Rail and business experts at the University of Huddersfield are to share an award enabling them to make a powerful case for new technology that could play a key role in eliminating carbon emissions by freight trains in the UK.
Countries from India to Kazakhstan are far more dependent on melting glaciers for water than previously thought, particularly in summer droughts, scientists said this week, warning that rising temperatures were threatening supply.
A team of 37 world-leading scientists from 16 countries have just released the world’s first ever scientific eating plan. The diet sounds like a silver bullet, but we have found it to be slightly problematic. It doesn’t recognise the enormous differences across the world when it comes to food consumption and production systems.
Scientists and companies working to grow meat from animal cells will need to minimise energy use and avoid fossil fuels if claims that cultured meat is better for the climate than real meat are to hold true, researchers said.
Cultured meat production with high energy inputs could spur global warming more in the long-term than some types of beef cattle farming if the world shunned a low-carbon path, said a study published on 19th February by the UK-based Oxford Martin School.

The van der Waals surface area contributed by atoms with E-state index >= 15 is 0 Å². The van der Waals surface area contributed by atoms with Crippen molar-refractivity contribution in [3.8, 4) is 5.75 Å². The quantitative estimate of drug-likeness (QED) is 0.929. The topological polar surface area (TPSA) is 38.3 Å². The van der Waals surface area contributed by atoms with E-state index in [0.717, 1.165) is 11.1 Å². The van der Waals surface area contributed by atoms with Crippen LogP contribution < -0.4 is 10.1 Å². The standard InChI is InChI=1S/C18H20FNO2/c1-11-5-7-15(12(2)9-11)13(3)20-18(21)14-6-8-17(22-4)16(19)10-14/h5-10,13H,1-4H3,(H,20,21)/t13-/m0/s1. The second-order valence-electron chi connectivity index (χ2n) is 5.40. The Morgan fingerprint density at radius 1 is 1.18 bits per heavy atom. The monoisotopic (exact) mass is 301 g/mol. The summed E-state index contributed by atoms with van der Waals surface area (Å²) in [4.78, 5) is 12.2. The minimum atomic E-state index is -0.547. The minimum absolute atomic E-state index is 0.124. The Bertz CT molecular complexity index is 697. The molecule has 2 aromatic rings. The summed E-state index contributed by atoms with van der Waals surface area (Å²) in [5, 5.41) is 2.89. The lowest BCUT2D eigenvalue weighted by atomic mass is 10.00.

Urban emissions of black carbon from fossil fuel combustion are not always the main contributor to severe air pollution in south Asian megacities like New Delhi, shows a new study by researchers from Stockholm University and the Indian Institute for Tropical Meteorology, published in the journal Nature Sustainability.
This year’s RAW WINE fair (10th-11th March) in London will be celebrating the importance of sustainability by bringing together natural, organic and biodynamic wine producers who are all about minimal intervention in the vineyard and cellar. Promoting biodiversity and respecting life above ground and in the soil ensures vines are able to absorb key nutrients and increases the quality of the final wines.
Tiny, waterlogged Tangier Island, off the coast of Virginia in Chesapeake Bay, is full of people of faith. They believe in God. Climate science, not so much. In recent years, they’ve garnered some media attention for the paradox of largely rejecting sea-level rise while simultaneously suffering its wrath. Earl Swift, an author of six previous books and a former correspondent for The Virginian-Pilot, immersed himself for the better part of two years with the 481 inhabitants of Tangier. His new book, “Chesapeake Requiem: A Year with the Watermen of Vanishing Tangier Island,” is part regional history, part crabber ride-along, part disaster narrative in slow motion.
Last winter, unforgettable video footage online showed a starving polar bear, struggling in its Arctic hunting grounds. Because of global warming, the ice was thin and the food supply was scarce. The video generated a wellspring of sympathy for the…
Light pollution is often characterised as a soft issue in environmentalism. This perception needs to change. Light at night constitutes a massive assault on the ecology of the planet, including us. It also has indirect impacts because, while 20 per cent of electricity is used for lighting worldwide, at least 30 per cent of that light is wasted.